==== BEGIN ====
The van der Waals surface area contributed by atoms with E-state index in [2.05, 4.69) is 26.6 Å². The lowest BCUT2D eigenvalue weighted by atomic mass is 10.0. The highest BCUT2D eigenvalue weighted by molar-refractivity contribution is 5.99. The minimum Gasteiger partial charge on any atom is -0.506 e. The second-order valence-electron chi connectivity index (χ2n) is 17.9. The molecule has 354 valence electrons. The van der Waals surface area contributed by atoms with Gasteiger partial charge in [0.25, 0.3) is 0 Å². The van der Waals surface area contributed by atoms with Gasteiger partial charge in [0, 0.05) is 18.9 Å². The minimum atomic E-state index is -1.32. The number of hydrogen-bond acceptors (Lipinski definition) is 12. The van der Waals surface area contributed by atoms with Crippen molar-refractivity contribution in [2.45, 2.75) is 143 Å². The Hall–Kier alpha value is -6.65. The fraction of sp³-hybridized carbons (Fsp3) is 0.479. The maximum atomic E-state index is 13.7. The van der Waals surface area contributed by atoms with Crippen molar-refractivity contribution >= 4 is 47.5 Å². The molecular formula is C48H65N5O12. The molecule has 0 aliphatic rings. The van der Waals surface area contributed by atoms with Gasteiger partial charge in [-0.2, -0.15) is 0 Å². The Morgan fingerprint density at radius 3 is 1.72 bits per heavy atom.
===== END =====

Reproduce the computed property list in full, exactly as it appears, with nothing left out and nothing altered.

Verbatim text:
The van der Waals surface area contributed by atoms with E-state index in [2.05, 4.69) is 26.6 Å². The lowest BCUT2D eigenvalue weighted by atomic mass is 10.0. The highest BCUT2D eigenvalue weighted by molar-refractivity contribution is 5.99. The minimum Gasteiger partial charge on any atom is -0.506 e. The second-order valence-electron chi connectivity index (χ2n) is 17.9. The molecule has 354 valence electrons. The van der Waals surface area contributed by atoms with Gasteiger partial charge in [0.25, 0.3) is 0 Å². The van der Waals surface area contributed by atoms with Gasteiger partial charge in [0, 0.05) is 18.9 Å². The minimum atomic E-state index is -1.32. The number of hydrogen-bond acceptors (Lipinski definition) is 12. The van der Waals surface area contributed by atoms with Crippen molar-refractivity contribution in [2.45, 2.75) is 143 Å². The Hall–Kier alpha value is -6.65. The fraction of sp³-hybridized carbons (Fsp3) is 0.479. The maximum atomic E-state index is 13.7. The van der Waals surface area contributed by atoms with Crippen molar-refractivity contribution >= 4 is 47.5 Å². The molecular formula is C48H65N5O12. The molecule has 0 aliphatic rings. The van der Waals surface area contributed by atoms with Gasteiger partial charge in [-0.2, -0.15) is 0 Å². The Morgan fingerprint density at radius 3 is 1.72 bits per heavy atom.